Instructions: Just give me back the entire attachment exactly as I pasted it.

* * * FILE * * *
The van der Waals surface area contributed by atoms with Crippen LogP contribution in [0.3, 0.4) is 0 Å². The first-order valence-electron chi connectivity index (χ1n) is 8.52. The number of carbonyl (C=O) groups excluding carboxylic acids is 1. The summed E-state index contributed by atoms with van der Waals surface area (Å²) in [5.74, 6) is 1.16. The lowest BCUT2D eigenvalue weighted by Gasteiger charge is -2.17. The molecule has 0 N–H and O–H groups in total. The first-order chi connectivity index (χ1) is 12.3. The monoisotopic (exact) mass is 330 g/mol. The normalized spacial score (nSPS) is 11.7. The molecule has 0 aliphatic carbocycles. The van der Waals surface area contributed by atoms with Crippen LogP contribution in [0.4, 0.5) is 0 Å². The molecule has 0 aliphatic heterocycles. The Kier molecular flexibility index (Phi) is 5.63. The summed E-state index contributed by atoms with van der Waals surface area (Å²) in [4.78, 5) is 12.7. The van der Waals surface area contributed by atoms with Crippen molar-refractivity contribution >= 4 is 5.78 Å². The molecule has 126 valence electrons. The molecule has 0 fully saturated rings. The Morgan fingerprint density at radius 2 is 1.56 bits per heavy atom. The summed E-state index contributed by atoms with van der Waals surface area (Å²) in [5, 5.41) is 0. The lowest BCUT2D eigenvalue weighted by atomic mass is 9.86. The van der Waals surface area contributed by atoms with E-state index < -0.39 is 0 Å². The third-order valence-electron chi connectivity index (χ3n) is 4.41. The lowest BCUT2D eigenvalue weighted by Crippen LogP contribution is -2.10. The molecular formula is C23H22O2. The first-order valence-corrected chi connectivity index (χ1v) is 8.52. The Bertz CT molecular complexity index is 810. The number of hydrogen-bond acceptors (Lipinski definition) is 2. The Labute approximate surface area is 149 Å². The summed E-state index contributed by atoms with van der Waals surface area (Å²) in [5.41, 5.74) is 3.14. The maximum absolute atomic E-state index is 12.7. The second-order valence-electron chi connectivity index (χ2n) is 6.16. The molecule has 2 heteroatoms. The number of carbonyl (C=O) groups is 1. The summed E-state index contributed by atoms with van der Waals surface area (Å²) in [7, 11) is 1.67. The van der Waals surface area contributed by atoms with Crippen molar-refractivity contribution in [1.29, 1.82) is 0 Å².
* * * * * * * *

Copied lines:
The van der Waals surface area contributed by atoms with Crippen LogP contribution in [0.3, 0.4) is 0 Å². The first-order valence-electron chi connectivity index (χ1n) is 8.52. The number of carbonyl (C=O) groups excluding carboxylic acids is 1. The summed E-state index contributed by atoms with van der Waals surface area (Å²) in [5.74, 6) is 1.16. The lowest BCUT2D eigenvalue weighted by Gasteiger charge is -2.17. The molecule has 0 N–H and O–H groups in total. The first-order chi connectivity index (χ1) is 12.3. The monoisotopic (exact) mass is 330 g/mol. The normalized spacial score (nSPS) is 11.7. The molecule has 0 aliphatic carbocycles. The van der Waals surface area contributed by atoms with Crippen LogP contribution in [0.4, 0.5) is 0 Å². The molecule has 0 aliphatic heterocycles. The Kier molecular flexibility index (Phi) is 5.63. The summed E-state index contributed by atoms with van der Waals surface area (Å²) in [4.78, 5) is 12.7. The van der Waals surface area contributed by atoms with Crippen molar-refractivity contribution >= 4 is 5.78 Å². The molecule has 126 valence electrons. The molecule has 0 fully saturated rings. The Morgan fingerprint density at radius 2 is 1.56 bits per heavy atom. The summed E-state index contributed by atoms with van der Waals surface area (Å²) in [5, 5.41) is 0. The lowest BCUT2D eigenvalue weighted by atomic mass is 9.86. The van der Waals surface area contributed by atoms with E-state index < -0.39 is 0 Å². The third-order valence-electron chi connectivity index (χ3n) is 4.41. The lowest BCUT2D eigenvalue weighted by Crippen LogP contribution is -2.10. The molecular formula is C23H22O2. The first-order valence-corrected chi connectivity index (χ1v) is 8.52. The Bertz CT molecular complexity index is 810. The number of hydrogen-bond acceptors (Lipinski definition) is 2. The Labute approximate surface area is 149 Å². The summed E-state index contributed by atoms with van der Waals surface area (Å²) in [5.41, 5.74) is 3.14. The maximum absolute atomic E-state index is 12.7. The second-order valence-electron chi connectivity index (χ2n) is 6.16. The molecule has 2 heteroatoms. The number of carbonyl (C=O) groups is 1. The summed E-state index contributed by atoms with van der Waals surface area (Å²) in [7, 11) is 1.67. The van der Waals surface area contributed by atoms with Crippen molar-refractivity contribution in [1.29, 1.82) is 0 Å².